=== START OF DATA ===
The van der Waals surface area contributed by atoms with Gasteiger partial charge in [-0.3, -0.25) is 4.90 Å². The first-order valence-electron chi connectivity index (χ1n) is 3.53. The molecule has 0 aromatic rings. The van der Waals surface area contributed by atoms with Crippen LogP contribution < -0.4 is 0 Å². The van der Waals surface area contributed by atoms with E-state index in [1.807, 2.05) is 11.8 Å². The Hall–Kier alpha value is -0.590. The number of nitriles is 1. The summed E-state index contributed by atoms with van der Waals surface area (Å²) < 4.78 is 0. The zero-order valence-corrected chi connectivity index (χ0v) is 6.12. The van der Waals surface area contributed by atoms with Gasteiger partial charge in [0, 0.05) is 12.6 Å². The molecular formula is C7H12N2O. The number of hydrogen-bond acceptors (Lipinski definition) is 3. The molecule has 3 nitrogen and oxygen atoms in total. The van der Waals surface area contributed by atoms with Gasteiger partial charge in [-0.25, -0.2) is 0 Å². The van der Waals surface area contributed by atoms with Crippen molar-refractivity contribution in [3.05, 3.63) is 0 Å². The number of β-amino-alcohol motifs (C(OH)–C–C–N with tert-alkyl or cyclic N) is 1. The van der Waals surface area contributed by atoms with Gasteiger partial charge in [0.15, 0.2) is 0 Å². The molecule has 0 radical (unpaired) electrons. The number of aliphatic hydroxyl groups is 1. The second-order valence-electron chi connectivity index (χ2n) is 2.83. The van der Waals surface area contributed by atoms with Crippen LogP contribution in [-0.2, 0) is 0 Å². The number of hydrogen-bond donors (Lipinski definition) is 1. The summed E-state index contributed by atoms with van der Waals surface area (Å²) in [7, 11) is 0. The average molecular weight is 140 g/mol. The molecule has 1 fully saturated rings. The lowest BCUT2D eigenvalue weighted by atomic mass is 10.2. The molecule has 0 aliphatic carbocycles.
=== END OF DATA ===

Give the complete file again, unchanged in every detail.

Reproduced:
The van der Waals surface area contributed by atoms with Gasteiger partial charge in [-0.3, -0.25) is 4.90 Å². The first-order valence-electron chi connectivity index (χ1n) is 3.53. The molecule has 0 aromatic rings. The van der Waals surface area contributed by atoms with Crippen LogP contribution < -0.4 is 0 Å². The van der Waals surface area contributed by atoms with E-state index in [1.807, 2.05) is 11.8 Å². The Hall–Kier alpha value is -0.590. The number of nitriles is 1. The summed E-state index contributed by atoms with van der Waals surface area (Å²) < 4.78 is 0. The zero-order valence-corrected chi connectivity index (χ0v) is 6.12. The van der Waals surface area contributed by atoms with Gasteiger partial charge in [0, 0.05) is 12.6 Å². The molecular formula is C7H12N2O. The number of hydrogen-bond acceptors (Lipinski definition) is 3. The molecule has 3 nitrogen and oxygen atoms in total. The van der Waals surface area contributed by atoms with Gasteiger partial charge in [-0.25, -0.2) is 0 Å². The van der Waals surface area contributed by atoms with Crippen molar-refractivity contribution in [3.05, 3.63) is 0 Å². The number of β-amino-alcohol motifs (C(OH)–C–C–N with tert-alkyl or cyclic N) is 1. The van der Waals surface area contributed by atoms with Gasteiger partial charge in [0.15, 0.2) is 0 Å². The molecule has 0 radical (unpaired) electrons. The number of aliphatic hydroxyl groups is 1. The second-order valence-electron chi connectivity index (χ2n) is 2.83. The van der Waals surface area contributed by atoms with Crippen LogP contribution in [-0.2, 0) is 0 Å². The number of hydrogen-bond donors (Lipinski definition) is 1. The summed E-state index contributed by atoms with van der Waals surface area (Å²) in [7, 11) is 0. The average molecular weight is 140 g/mol. The molecule has 1 fully saturated rings. The lowest BCUT2D eigenvalue weighted by atomic mass is 10.2. The molecule has 0 aliphatic carbocycles.